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My betta is having trouble swimming, stays on the bottom of the tank. Advice please?

1431 Views 7 Replies 4 Participants Last post by  Pendulum
My crowntail betta Firecracker is very ill. I asked for advice from a fellow betta owner I know online and she suggested here for getting some guesses at what might be wrong. Firecracker has always been an active fish, but I noticed earlier this week he wasn't acting right. All he does now is lay on the bottom of the tank, either on his side or facing upwards. He seems to have trouble breathing, swimming and eating as well. I went back to the fish store I bought him from 5 months ago to see if they might know what was wrong, but they didn't tell me much other than, "they don't live long, it's probably old age." Is there anything I can do for him? More information below.

What size is your tank? 2.5 gallons.
What temperature is your tank? 80 degrees.
Does your tank have a filter? Yes.
Does your tank have an air stone or other type of aeration? Yes.
Is your tank heated? Yes.
What tank mates does your betta fish live with? He lives alone.

What type of food do you feed your betta fish? Flakes and freeze-dried blood worms. I have learned recently these foods are not good for him and can cause serious bowel issues apparently? I feel completely terrible.
How often do you feed your betta fish? Once a day. I think I may have been overfeeding him though.

How often do you perform a water change? Once a week.
What percentage of the water do you change when you perform a water change? I guess around 25-30%.
What type of additives do you add to the water when you perform a water change?I use room temperature bottled water, but I do also add Zoo Med Betta H2O Conditioner.

Water Parameters:
Have you tested your water? If so, what are the following parameters? I'm sorry, I am not sure how to do that?


Symptoms and Treatment
How has your betta fish's appearance changed? Not much. He looks a little bit paler and after more close observation I think I found a tiny tear in his tail fin.
How has your betta fish's behavior changed? He used to be very active, but now he seems to have no energy. He lays on his side or facing up on the bottom of the tank, seems to have a lot of trouble swimming and labored breathing. He does still try to swim to the top when he sees me in the room, but does not have the strength to go far. It's very sad. :(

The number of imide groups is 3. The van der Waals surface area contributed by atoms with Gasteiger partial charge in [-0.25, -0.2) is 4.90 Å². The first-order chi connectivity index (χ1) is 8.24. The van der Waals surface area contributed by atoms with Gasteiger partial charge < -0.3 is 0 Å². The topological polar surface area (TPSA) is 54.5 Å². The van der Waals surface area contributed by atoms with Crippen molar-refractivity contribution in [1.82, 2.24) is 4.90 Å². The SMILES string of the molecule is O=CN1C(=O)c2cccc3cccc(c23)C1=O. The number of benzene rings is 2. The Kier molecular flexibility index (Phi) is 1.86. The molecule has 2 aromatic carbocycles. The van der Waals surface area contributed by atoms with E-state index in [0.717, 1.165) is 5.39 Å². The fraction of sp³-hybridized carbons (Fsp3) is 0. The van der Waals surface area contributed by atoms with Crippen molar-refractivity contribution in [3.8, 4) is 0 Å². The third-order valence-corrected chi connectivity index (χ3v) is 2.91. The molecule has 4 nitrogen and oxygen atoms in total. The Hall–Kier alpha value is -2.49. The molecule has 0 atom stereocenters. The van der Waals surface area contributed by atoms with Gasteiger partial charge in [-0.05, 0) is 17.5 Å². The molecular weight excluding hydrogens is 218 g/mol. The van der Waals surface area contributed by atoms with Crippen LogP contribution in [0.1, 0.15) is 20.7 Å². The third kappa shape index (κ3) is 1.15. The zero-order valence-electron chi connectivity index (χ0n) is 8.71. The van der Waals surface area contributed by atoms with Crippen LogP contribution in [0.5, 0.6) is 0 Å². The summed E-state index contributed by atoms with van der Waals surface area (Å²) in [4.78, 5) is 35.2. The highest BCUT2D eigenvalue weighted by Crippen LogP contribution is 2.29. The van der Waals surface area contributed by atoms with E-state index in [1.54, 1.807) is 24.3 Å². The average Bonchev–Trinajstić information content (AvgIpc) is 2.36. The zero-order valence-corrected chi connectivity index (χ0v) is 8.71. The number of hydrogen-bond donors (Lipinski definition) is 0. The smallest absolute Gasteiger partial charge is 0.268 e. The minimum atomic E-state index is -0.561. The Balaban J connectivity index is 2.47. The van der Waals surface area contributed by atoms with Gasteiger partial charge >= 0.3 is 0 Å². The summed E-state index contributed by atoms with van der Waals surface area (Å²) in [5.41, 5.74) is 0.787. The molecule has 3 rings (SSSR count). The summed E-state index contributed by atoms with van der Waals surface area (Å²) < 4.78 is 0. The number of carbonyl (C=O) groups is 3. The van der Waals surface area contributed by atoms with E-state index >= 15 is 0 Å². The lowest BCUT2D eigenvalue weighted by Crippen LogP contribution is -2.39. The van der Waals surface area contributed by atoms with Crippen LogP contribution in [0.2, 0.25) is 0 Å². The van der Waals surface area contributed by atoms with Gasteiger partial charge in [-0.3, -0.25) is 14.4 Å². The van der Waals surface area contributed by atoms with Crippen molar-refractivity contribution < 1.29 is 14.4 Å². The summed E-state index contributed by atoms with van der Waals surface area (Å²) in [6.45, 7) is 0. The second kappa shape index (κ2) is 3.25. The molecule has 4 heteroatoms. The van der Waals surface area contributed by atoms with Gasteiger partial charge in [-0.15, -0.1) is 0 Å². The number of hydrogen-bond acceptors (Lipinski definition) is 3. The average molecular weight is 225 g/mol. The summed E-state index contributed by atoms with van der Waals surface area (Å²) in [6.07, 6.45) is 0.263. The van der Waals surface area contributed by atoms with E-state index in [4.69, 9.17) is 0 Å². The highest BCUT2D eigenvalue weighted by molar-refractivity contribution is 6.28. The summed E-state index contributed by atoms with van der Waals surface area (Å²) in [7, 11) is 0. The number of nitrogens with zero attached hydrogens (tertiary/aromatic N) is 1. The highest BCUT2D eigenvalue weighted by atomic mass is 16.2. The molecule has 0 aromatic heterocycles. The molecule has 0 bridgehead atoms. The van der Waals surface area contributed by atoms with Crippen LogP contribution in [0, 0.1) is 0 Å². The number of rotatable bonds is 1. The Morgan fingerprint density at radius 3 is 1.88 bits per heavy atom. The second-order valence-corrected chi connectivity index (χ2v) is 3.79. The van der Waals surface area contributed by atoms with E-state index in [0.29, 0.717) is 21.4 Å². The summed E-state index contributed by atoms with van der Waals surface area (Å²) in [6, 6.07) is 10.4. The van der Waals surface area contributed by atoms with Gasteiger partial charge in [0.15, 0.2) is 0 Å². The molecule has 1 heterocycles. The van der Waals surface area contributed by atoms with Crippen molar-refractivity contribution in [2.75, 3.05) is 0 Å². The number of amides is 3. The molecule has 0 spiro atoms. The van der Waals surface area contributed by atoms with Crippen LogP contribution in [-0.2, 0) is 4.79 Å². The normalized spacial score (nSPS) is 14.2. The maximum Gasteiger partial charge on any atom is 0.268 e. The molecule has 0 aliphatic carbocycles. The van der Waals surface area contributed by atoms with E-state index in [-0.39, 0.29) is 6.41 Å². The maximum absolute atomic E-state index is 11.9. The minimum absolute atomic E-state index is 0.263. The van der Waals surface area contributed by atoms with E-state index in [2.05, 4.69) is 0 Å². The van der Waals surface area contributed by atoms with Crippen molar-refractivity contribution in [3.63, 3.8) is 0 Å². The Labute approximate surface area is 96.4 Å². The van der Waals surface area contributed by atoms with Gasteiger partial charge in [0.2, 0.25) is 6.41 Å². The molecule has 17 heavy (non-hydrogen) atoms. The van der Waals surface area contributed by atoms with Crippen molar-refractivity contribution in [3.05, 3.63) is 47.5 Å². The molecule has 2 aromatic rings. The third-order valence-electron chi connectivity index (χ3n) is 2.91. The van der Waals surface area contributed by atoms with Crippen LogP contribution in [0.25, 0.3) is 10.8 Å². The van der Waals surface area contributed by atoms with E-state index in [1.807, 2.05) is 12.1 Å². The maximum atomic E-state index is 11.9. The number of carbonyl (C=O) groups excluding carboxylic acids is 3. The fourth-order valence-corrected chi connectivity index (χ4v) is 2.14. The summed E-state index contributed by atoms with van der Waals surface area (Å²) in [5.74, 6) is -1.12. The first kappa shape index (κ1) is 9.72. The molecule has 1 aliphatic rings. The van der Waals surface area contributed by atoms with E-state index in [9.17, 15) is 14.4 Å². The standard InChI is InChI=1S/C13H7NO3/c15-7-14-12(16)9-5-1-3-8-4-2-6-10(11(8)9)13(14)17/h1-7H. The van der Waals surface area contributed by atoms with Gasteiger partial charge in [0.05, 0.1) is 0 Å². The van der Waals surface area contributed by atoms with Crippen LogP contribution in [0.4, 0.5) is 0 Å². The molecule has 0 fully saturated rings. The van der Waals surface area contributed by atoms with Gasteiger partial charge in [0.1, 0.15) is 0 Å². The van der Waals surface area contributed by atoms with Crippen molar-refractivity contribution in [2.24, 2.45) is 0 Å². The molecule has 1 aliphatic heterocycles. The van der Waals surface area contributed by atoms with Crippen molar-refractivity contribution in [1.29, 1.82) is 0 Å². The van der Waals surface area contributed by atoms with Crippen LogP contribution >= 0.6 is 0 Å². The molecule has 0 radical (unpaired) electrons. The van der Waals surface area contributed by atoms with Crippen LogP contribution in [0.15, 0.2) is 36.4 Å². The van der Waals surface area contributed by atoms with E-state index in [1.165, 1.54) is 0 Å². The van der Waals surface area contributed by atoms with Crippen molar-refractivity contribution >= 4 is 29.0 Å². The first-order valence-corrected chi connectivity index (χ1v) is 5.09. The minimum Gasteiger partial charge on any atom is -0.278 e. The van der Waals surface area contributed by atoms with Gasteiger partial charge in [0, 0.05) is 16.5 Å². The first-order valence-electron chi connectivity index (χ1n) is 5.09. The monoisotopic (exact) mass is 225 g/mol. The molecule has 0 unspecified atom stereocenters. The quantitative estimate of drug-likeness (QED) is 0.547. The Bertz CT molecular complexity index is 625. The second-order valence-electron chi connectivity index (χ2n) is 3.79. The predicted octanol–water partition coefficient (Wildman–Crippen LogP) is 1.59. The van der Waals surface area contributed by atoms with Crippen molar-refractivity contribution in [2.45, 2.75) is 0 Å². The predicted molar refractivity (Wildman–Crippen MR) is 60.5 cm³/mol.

When did you start noticing the symptoms? A few days ago, almost a week.
Have you started treating your fish? If so, how? I looked online and most sites seem to suggest he was constipated. It said to fast him for three days and than try feeding him a frozen thawed pea. I did this, but he has refused to eat the pea. I tried giving him some pellets today and he ate two, but it looked very hard for him. He has always had issues swallowing pellets though, which was why I originally switched to flakes.
Does your fish have any history of being ill? Not since I have owned him up until now.
How old is your fish (approximately)? I am not sure. I bought him at a fish store 5 months ago, but when I asked the store employees today they said most of their bettas are around 1 year old when they sell them.

I have recently put him in a smaller fish bowl in a very warm room since he is having so much trouble swimming and reaching the top of the tank. Would it be better to keep him in there for now or just put him back? Any help you can give me is very appreciated.
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Do more frequent water changes. In a tank your size you need to be doing at least one 50% and one 100% water changes per week.

also get some high quality pellets for food. Omega One and New Life Spectrum are the best. If money is a problem Omega One pellets are the same price as lower quality pellets.

also test your water. You can buy liquid test kits at all pet store, including petco and petsmart. Buy the liquid kind, not the stripes because they are unreliable. At least buy the one for ammonia.
Alternatively, you can take a sample of your tank water to a local pet store and usually they'll test the waters for you for free. Just call ahead of time to see if they're willing to help. I've seen small stores and large chain stores offer these kinds of help for free.